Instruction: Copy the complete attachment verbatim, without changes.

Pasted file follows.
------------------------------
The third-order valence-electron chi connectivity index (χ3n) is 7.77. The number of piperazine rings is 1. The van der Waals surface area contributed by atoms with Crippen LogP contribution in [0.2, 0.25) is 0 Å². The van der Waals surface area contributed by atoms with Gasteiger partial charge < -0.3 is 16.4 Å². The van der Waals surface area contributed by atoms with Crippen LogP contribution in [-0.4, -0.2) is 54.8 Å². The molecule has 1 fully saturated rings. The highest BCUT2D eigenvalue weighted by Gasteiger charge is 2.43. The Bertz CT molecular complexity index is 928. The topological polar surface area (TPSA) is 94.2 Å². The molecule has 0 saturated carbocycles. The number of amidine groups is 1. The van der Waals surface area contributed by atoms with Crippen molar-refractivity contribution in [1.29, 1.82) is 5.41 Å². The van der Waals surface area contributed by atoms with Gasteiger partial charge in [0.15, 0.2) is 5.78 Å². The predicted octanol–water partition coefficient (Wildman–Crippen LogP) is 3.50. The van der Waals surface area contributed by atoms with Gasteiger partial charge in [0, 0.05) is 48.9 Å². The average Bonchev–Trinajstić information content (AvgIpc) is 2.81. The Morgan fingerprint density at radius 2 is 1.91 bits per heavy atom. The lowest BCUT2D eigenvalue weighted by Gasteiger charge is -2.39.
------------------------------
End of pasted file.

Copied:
The third-order valence-electron chi connectivity index (χ3n) is 7.77. The number of piperazine rings is 1. The van der Waals surface area contributed by atoms with Crippen LogP contribution in [0.2, 0.25) is 0 Å². The van der Waals surface area contributed by atoms with Gasteiger partial charge < -0.3 is 16.4 Å². The van der Waals surface area contributed by atoms with Crippen LogP contribution in [-0.4, -0.2) is 54.8 Å². The molecule has 1 fully saturated rings. The highest BCUT2D eigenvalue weighted by Gasteiger charge is 2.43. The Bertz CT molecular complexity index is 928. The topological polar surface area (TPSA) is 94.2 Å². The molecule has 0 saturated carbocycles. The number of amidine groups is 1. The van der Waals surface area contributed by atoms with Crippen molar-refractivity contribution in [1.29, 1.82) is 5.41 Å². The van der Waals surface area contributed by atoms with Gasteiger partial charge in [0.15, 0.2) is 5.78 Å². The predicted octanol–water partition coefficient (Wildman–Crippen LogP) is 3.50. The van der Waals surface area contributed by atoms with Gasteiger partial charge in [0, 0.05) is 48.9 Å². The average Bonchev–Trinajstić information content (AvgIpc) is 2.81. The Morgan fingerprint density at radius 2 is 1.91 bits per heavy atom. The lowest BCUT2D eigenvalue weighted by Gasteiger charge is -2.39.